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Unbounded Systems Thinking

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The nature of enquiry we were required to make in the assignment calls for “Unbounded Systems Thinking” as the most appropriate mode of enquiry. Reconciling real world pressures in IS design and forecasting and foreseeing advances in IS/IT in the next five years are “Soft” or “messy” problems and messy problems demand a creative approach to their solution as they are inherently Human Activity Systems(HAS).


Unbounded Systems Thinking(UST) or as Ian Mitroff calls “The Fifth Way of knowing” or as Churchman’s philosophy calls “Singerian IS” is about adopting the Multiple Perspectives when making an enquiry.

The value in using multiple, T, O, and P perspectives lies in their ability to yield unique insights. None by itself suffices to deal with a complex system, but together they give a richer base for decision and action. Each dimension facilitates comprehension.[1]

All complex problems вЂ"especially social ones, involves multiplicity of actors, various scientific / technical disciplines and various organizations and diverse individuals. In principle, each sees a problem differently and thus generates a distinct perspective on it. Both the problems discussed in Task 1 and Task 2 are good examples of such problems and therefore the Multiple Perspective Concept of the Unbounded Systems Thinking strives enable us to understand the problems of IS design better.



• As mentioned earlier its major strength of UST is its suitability to undefined ill-structured problems where other modes of enquiry fail. It can be applied to a wide spectrum of “messy” systems ranging from a corporate acquisition and integration of a new technology into a business unit to the prediction process in a public power administration.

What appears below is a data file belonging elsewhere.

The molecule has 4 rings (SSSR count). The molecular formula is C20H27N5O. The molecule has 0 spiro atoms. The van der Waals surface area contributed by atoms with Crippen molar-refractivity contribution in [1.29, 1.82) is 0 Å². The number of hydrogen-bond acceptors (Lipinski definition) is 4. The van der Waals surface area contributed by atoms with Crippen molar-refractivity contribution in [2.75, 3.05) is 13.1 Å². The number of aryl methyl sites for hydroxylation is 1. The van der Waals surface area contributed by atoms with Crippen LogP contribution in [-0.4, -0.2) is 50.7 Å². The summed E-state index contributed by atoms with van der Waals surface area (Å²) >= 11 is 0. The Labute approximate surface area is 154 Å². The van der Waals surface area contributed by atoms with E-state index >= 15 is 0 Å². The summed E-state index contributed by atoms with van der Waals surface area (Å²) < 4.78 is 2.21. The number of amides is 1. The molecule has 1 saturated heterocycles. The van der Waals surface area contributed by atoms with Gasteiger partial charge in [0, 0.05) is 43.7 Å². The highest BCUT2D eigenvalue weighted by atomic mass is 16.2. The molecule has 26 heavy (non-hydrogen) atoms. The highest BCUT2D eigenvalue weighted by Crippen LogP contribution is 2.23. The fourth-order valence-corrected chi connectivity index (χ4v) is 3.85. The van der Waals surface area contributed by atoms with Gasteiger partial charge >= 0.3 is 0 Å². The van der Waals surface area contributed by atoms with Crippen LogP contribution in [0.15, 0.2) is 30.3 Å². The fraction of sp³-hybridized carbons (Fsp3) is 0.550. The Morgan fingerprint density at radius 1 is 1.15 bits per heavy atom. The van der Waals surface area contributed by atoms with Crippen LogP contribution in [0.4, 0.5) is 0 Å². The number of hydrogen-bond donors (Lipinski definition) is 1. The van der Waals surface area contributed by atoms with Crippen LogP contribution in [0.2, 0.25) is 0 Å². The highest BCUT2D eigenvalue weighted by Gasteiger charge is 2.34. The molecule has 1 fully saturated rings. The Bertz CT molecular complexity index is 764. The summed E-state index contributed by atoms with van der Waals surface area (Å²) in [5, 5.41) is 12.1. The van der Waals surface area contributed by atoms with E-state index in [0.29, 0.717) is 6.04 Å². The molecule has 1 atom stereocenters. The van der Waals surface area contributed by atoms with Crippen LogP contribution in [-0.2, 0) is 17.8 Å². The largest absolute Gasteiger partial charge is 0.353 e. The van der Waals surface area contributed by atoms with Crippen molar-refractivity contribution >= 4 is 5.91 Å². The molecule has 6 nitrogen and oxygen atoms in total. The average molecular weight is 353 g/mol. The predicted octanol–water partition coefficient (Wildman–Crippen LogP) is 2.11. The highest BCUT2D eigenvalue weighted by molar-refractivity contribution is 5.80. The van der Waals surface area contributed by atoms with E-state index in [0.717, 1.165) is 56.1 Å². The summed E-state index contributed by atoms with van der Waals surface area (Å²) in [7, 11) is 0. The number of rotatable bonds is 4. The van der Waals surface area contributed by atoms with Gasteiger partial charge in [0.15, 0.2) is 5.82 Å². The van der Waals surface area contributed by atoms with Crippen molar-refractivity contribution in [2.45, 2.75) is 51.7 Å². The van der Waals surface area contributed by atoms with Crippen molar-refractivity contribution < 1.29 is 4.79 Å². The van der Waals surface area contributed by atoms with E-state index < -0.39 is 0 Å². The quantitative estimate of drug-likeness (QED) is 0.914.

• UST includes all the other inquiry systems as sub-models and adds to the enquiry the notion of Human Activity Systems. It therefore yields to the inquirer the benefits of using all the other types of inquiry systems together with its own pros.

• UST is fairly very well supported by Peter Checkland’s Soft Systems Methodology that provides the framework to practice and implement UST.

• UST strives to ensure the usefulness of IS Strategies and design not only in the current environment but also that of the future.

• It requires continuous assessing of the situation which incorporates dynamism and change вЂ" a prevalent characteristic of the environment in which today’s organizations work.

• It uses the вЂ?holistic’ approach where every system is part of another system and therefore looks at a broader and wider perspective.

• Individual ethics and value judgments are implicit in UST. Strong consideration of ethics, values, judgments and background experiences underlie all applications of UST.[1]

For the Singerian enquirer “information is no longer merely scientific or technical, but also ethical as well’.[6]


• The major weakness of this approach is its complexity. As mentioned earlier “Singerians alternate between making things simpler and making them more complicated”. UST is the most difficult to represent. Its various вЂ?components’ are the most complex and are more highly linked that in any of the other IS.

• Another weakness of this approach is that the inquirer needs to spend substantial time and effort using this approach which may have cost implications. This is because “Singerians are continuously assessing” so the approach non-terminating.

• Since it looks at analyzing from the personal perspective that is view of all stakeholders, actors can change and so can their perspectives.

• UST does not lead the analyst to a solution that can be implemented. Rather it allows for deeper understanding of the problem at hand. There is then the need to apply hard methods in order to implement the solution.

• SSM is not as well documented as the other Structured or Object Oriented methodologies. For example it says “there is no right or incorrect rich picture”.




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